Friday, October 17, 2014

Book Review of the Accidental Revolutionary by Jerome Dean Mahaffey

The Accidental Revolutionary
by Jerome Dean Mahaffey
ISBN 978-160258391-7
Baylor University Press
Reviewed by Clint Walker

This book was released several years ago. And, a few years after receiving it, I am just getting down to posting a review of The Accidental Revolutionary by Jerome Dean Mahaffey. Let that not color your impression of this fine book or the reviewer however. The book is not really time-sensitive. And the thoughtful material takes some time to read, digest, and consider.

To make a long story short, Mahaffey's thesis is that George Whitfield's preaching and teaching helped galvanize and form the United States of America, and what he taught gave them philosophical underpinnings and theological justification for the revolt that would come in the colonies just a few years after his death.

Whitefield was unique. He was a Calvinist, and a revivalist. He was admired by the deist Benjamin Franklin, and had along and complicated relationship with John Wesley and his friends. He was born in England, but he died here in America, and his unique and dramatic preaching style was best received in the States.

From early on, Whitefield ordered his life and ministry as he felt led by the Spirit, even if that chafed against his peers and ecclesiastical authority. He took church meetings out of buildings and would speak in outdoor settings (which caused no little uproar, especially in England). He preached without notes. He went more where he wanted to go than where he was directed to go. He was led to faith by the Wesleys, but then adopted some theological beliefs that were not very compatible with them.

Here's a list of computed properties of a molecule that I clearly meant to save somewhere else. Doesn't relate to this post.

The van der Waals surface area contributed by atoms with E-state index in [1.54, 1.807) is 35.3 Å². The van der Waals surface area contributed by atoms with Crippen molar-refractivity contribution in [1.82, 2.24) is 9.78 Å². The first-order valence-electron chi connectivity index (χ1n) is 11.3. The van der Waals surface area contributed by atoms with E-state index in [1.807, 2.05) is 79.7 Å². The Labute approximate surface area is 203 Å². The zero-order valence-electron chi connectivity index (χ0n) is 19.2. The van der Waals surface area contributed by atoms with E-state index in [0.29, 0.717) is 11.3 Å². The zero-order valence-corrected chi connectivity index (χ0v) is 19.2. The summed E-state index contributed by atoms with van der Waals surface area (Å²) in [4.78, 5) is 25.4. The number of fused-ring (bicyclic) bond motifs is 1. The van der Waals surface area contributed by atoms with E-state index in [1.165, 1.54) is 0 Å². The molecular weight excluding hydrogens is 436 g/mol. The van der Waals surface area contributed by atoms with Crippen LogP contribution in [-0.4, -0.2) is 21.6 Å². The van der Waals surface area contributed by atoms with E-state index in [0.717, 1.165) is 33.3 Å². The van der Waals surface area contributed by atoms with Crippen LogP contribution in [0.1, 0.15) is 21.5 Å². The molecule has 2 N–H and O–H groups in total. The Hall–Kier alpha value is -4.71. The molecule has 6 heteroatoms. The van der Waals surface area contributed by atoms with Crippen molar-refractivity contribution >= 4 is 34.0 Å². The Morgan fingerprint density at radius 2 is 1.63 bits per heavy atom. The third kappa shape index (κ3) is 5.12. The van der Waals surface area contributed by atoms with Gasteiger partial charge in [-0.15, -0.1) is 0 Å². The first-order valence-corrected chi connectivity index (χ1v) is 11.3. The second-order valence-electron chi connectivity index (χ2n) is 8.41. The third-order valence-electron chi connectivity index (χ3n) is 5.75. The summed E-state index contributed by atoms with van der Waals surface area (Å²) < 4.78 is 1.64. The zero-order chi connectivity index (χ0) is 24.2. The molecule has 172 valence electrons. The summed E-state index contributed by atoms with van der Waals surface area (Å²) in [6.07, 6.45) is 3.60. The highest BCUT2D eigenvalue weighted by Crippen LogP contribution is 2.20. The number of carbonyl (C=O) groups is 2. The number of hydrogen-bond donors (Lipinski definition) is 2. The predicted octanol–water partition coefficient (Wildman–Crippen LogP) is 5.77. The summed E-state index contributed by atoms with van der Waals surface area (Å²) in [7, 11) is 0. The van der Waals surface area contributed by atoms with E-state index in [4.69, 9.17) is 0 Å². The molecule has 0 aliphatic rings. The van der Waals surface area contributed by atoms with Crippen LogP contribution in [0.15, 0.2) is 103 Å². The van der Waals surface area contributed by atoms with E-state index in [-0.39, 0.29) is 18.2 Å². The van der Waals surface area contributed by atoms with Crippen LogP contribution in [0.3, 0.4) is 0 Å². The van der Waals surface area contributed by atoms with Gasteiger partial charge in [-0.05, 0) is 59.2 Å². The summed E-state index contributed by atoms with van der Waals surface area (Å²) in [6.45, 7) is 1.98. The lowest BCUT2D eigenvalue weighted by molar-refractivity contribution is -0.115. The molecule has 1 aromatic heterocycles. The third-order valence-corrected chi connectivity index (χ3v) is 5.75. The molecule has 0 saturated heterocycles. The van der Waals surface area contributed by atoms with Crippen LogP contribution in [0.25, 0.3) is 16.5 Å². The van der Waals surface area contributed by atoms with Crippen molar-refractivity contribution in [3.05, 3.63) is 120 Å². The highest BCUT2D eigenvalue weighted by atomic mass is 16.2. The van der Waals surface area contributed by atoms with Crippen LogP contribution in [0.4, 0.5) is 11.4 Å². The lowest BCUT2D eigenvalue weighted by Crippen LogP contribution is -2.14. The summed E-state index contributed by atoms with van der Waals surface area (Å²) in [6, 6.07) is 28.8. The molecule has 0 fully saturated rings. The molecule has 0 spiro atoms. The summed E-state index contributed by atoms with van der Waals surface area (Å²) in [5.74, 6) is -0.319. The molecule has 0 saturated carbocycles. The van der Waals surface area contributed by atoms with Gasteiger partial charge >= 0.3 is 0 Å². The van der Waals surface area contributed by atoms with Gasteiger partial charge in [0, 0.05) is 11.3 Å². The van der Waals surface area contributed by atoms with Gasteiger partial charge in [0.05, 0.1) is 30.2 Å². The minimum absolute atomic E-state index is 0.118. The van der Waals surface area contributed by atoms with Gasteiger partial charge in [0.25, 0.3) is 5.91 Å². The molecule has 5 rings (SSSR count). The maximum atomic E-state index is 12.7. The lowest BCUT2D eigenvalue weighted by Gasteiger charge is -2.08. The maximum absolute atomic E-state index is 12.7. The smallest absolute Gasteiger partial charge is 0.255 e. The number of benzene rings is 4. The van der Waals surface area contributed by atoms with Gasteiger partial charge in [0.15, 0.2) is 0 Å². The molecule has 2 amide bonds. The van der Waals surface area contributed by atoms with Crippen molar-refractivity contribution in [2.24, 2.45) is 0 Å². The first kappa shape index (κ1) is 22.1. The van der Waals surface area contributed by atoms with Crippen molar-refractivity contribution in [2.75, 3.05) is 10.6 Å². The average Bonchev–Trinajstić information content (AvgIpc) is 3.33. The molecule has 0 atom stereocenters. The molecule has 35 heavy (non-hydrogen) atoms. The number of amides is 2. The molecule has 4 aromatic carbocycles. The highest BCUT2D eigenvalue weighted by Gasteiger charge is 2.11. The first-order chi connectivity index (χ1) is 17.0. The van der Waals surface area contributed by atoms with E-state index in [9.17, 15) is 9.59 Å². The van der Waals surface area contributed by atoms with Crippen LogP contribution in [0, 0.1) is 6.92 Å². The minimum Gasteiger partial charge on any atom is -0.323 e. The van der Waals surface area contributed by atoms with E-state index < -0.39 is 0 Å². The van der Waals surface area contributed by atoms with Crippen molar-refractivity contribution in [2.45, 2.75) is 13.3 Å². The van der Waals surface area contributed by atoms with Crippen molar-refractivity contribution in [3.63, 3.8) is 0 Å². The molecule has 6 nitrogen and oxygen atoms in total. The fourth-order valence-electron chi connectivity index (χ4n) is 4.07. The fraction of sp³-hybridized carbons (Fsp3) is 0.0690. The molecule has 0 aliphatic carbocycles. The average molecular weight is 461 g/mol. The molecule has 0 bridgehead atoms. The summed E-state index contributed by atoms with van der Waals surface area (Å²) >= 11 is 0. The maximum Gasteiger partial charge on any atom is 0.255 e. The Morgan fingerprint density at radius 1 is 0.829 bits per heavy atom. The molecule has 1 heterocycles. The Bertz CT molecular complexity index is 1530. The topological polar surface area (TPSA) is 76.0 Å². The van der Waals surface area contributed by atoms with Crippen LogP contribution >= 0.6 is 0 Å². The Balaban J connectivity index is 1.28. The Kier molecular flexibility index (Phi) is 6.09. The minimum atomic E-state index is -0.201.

Certain ideas began to develop in his preaching and his conversations with folks, especially Americans. He gave people permission, through his preaching, to question authority. And his preaching began to plant the seeds that military revolt was justified in order to experience the freedom that God called his people to live in.

As the Declaration of Independence was written and the Revolution fought, people often felt they were fighting, in some sense, a holy war. Whitefield gave the colonists the theological groundwork to come to these conclusions. That is why some proclaim, "No Whitefield, no revolution" (ix)

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